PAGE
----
The problem is simple. Many of our leading airports were built long before global passenger numbers hit one billion (1987), let alone two billion (2006) three billion (2013) or today’s 3.7 billion.
We need to see major investment if the global airport infrastructure is going to be able to handle the 8.2 billion passengers forecast for 2037, let alone five or six billion in the interim.
The issue is acute in many parts of the Americas, not just in terms of new airports, but also keeping existing airports fit for purpose. On average, US airport infrastructure is 40 years old and nearly US$130bn is needed in infrastructure upgrades by 2023. But many airports have no room to expand.
Technology is helping, using intelligence and automation to squeeze extra capacity from tired structures. But major investment is needed in both upgrading existing facilities to create extra capacity and building new airports. And significant investment is being made worldwide – as much as US$500bn on upgrading existing airports and US$267bn on new airports.
Staying fit for purpose
With bricks and mortar construction built to last for decades, the challenge is how to make the upgraded or new facilities future-proof? How can we ensure they’ll not only be fit for purpose for today’s technology, but also for technology innovations 10, 20 years down the line?
We have to find a balance between the operational and business goals of the new terminal, and the demands and challenges of construction. In the past, construction was dominant, with technology added – sometimes only at fitout stage.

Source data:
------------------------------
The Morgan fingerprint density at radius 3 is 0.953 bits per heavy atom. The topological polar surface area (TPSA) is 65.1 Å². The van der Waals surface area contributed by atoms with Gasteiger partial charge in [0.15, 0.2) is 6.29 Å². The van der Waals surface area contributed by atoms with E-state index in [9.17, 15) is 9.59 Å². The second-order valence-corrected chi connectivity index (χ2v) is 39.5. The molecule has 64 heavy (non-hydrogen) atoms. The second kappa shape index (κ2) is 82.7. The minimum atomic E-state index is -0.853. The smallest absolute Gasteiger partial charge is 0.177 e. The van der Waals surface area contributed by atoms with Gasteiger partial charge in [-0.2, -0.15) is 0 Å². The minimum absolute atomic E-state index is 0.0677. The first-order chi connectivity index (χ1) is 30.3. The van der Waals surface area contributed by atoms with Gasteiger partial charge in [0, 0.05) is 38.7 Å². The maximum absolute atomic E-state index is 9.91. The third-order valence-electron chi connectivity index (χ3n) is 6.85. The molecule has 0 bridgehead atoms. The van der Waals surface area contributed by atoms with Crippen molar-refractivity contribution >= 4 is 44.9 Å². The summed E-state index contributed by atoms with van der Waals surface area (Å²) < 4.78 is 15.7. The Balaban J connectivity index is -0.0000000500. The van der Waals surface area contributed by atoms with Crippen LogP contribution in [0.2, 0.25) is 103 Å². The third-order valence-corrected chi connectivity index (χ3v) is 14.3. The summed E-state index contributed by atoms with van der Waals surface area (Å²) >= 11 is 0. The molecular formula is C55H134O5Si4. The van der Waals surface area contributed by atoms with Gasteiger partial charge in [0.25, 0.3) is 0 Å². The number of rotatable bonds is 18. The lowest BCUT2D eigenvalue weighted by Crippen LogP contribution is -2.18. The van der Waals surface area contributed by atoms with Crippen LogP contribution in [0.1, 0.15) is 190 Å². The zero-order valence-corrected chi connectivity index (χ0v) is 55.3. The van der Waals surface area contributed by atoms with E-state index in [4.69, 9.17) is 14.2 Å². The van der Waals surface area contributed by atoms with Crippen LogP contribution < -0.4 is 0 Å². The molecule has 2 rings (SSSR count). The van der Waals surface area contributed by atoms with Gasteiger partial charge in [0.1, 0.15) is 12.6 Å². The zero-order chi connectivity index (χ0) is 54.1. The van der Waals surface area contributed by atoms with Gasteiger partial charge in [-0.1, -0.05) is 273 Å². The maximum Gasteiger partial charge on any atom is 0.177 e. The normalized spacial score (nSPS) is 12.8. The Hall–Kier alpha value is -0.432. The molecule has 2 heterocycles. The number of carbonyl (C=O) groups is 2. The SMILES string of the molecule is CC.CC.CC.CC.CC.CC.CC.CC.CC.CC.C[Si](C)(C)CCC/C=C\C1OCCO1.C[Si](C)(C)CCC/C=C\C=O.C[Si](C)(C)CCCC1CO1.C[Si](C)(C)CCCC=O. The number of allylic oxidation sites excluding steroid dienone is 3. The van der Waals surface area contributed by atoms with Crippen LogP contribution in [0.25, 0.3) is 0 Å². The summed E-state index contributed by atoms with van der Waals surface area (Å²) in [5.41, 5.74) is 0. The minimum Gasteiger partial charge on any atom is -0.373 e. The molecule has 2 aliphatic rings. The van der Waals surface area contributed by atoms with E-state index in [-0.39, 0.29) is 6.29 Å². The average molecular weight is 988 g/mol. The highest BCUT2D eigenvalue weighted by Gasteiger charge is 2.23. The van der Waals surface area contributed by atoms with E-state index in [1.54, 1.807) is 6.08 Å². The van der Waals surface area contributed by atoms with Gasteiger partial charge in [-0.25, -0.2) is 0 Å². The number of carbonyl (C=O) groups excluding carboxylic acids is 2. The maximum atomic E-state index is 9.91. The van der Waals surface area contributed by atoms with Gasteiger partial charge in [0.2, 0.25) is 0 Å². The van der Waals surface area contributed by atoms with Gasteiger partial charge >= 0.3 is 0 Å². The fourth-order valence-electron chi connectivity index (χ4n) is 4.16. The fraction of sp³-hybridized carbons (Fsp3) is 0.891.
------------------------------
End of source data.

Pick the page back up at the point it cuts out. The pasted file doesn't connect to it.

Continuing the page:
But today’s and future technologies are opening up great opportunities for business efficiency, enhanced service and flexibility for capacity growth. So building a new facility (whether a pier, a terminal or entire airport) is an ideal opportunity to integrate a variety of systems together and leverage the opportunities offered by integration.
It seems to me that we need to find a different way of planning and designing the competing priorities of technology and construction. There’s an inherently greater complexity of risk. And there’s the challenge of balancing ambition against practicality, resource management, and stakeholder management. It calls for a whole new set of skills. It calls also for a fresh approach by the owners of airports.
The traditional relationship of airlines and operational teams of landlords/tenants has to change. The mindset has to be that the airport is the owner and custodian of the ICT infrastructure.
From the outset of a project, the communications infrastructure needs to be defined and accommodated across the whole construction. So do the new generation of airport management, queue management, common-use, passenger and baggage screening systems.
If we are to optimize technology, then the range of master trades that need to be factored into the project from the outset is significantly increased – and many of those trades are very different from traditional construction trades.
Another example can be taken at an operational level. SITA has developed a methodology to measure the airport’s operational capabilities across industry best practice spectrums. Understanding current performance is a critical first step before adding additional capacity.
Just as important is an assurance that additional capacity will improve performance in areas that need it, without negatively impacting areas that are already working well.
Information and communication technologies are already helping airlines and airports improve services and slash costs – while accommodating hundreds of millions more passengers. With hundreds of billions of dollars now being spent on building the physical infrastructure, joined-up thinking aligning technology with bricks and mortar is going to be critical to future success.